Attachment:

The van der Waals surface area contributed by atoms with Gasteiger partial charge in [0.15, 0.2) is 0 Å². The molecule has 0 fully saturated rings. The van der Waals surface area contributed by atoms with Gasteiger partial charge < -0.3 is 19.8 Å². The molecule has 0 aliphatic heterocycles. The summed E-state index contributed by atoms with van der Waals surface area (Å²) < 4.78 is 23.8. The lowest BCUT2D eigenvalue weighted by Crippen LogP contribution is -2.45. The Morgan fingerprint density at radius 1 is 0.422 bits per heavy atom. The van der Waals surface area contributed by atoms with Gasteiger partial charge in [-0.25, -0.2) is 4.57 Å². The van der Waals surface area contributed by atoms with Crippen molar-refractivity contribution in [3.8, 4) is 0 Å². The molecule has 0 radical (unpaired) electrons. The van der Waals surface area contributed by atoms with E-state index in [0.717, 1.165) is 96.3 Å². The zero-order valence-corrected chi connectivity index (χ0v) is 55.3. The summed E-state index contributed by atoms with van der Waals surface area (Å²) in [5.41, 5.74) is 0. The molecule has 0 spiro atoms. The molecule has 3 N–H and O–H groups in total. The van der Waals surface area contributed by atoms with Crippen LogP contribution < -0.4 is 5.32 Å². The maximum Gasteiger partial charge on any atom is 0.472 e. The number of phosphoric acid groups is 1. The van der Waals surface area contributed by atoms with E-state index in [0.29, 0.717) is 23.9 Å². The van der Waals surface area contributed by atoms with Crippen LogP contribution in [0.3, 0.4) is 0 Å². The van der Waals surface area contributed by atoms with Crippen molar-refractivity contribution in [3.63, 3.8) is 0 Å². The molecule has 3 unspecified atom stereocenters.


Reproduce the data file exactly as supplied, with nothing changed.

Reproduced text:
The van der Waals surface area contributed by atoms with Gasteiger partial charge in [0.15, 0.2) is 0 Å². The molecule has 0 fully saturated rings. The van der Waals surface area contributed by atoms with Gasteiger partial charge < -0.3 is 19.8 Å². The molecule has 0 aliphatic heterocycles. The summed E-state index contributed by atoms with van der Waals surface area (Å²) < 4.78 is 23.8. The lowest BCUT2D eigenvalue weighted by Crippen LogP contribution is -2.45. The Morgan fingerprint density at radius 1 is 0.422 bits per heavy atom. The van der Waals surface area contributed by atoms with Gasteiger partial charge in [-0.25, -0.2) is 4.57 Å². The van der Waals surface area contributed by atoms with Crippen molar-refractivity contribution in [3.8, 4) is 0 Å². The molecule has 0 radical (unpaired) electrons. The van der Waals surface area contributed by atoms with E-state index in [0.717, 1.165) is 96.3 Å². The zero-order valence-corrected chi connectivity index (χ0v) is 55.3. The summed E-state index contributed by atoms with van der Waals surface area (Å²) in [5.41, 5.74) is 0. The molecule has 0 spiro atoms. The molecule has 3 N–H and O–H groups in total. The van der Waals surface area contributed by atoms with Crippen LogP contribution < -0.4 is 5.32 Å². The maximum Gasteiger partial charge on any atom is 0.472 e. The number of phosphoric acid groups is 1. The van der Waals surface area contributed by atoms with E-state index in [0.29, 0.717) is 23.9 Å². The van der Waals surface area contributed by atoms with Crippen LogP contribution in [0.3, 0.4) is 0 Å². The van der Waals surface area contributed by atoms with Crippen molar-refractivity contribution in [3.63, 3.8) is 0 Å². The molecule has 3 unspecified atom stereocenters.